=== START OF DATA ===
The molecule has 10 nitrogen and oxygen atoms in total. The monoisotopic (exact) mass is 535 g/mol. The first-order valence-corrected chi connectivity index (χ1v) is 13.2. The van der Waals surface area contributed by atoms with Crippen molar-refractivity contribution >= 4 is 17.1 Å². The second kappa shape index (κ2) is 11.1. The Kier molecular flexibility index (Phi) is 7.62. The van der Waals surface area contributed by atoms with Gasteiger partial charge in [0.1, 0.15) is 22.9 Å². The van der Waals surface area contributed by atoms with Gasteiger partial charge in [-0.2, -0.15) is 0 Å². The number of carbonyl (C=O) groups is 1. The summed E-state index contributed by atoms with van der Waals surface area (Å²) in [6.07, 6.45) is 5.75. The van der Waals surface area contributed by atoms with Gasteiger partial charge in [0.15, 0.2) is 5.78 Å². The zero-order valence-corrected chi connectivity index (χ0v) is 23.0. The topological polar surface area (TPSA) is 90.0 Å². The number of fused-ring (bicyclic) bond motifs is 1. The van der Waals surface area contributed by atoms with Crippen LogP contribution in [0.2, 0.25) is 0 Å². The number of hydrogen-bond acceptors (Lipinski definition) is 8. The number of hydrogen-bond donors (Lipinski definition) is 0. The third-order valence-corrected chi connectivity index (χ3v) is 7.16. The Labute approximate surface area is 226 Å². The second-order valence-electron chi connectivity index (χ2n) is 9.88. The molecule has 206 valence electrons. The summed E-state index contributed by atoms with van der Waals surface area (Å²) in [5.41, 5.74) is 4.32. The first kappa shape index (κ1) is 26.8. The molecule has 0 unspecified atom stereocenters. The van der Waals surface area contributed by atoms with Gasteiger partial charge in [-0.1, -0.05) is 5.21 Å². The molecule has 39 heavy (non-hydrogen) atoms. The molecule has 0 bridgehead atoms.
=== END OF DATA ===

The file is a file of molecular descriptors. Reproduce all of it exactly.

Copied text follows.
The molecule has 10 nitrogen and oxygen atoms in total. The monoisotopic (exact) mass is 535 g/mol. The first-order valence-corrected chi connectivity index (χ1v) is 13.2. The van der Waals surface area contributed by atoms with Crippen molar-refractivity contribution >= 4 is 17.1 Å². The second kappa shape index (κ2) is 11.1. The Kier molecular flexibility index (Phi) is 7.62. The van der Waals surface area contributed by atoms with Gasteiger partial charge in [0.1, 0.15) is 22.9 Å². The van der Waals surface area contributed by atoms with Gasteiger partial charge in [-0.2, -0.15) is 0 Å². The number of carbonyl (C=O) groups is 1. The summed E-state index contributed by atoms with van der Waals surface area (Å²) in [6.07, 6.45) is 5.75. The van der Waals surface area contributed by atoms with Gasteiger partial charge in [0.15, 0.2) is 5.78 Å². The zero-order valence-corrected chi connectivity index (χ0v) is 23.0. The topological polar surface area (TPSA) is 90.0 Å². The number of fused-ring (bicyclic) bond motifs is 1. The van der Waals surface area contributed by atoms with Crippen LogP contribution in [0.2, 0.25) is 0 Å². The number of hydrogen-bond acceptors (Lipinski definition) is 8. The number of hydrogen-bond donors (Lipinski definition) is 0. The third-order valence-corrected chi connectivity index (χ3v) is 7.16. The Labute approximate surface area is 226 Å². The second-order valence-electron chi connectivity index (χ2n) is 9.88. The molecule has 206 valence electrons. The summed E-state index contributed by atoms with van der Waals surface area (Å²) in [5.41, 5.74) is 4.32. The first kappa shape index (κ1) is 26.8. The molecule has 0 unspecified atom stereocenters. The van der Waals surface area contributed by atoms with Gasteiger partial charge in [-0.1, -0.05) is 5.21 Å². The molecule has 39 heavy (non-hydrogen) atoms. The molecule has 0 bridgehead atoms.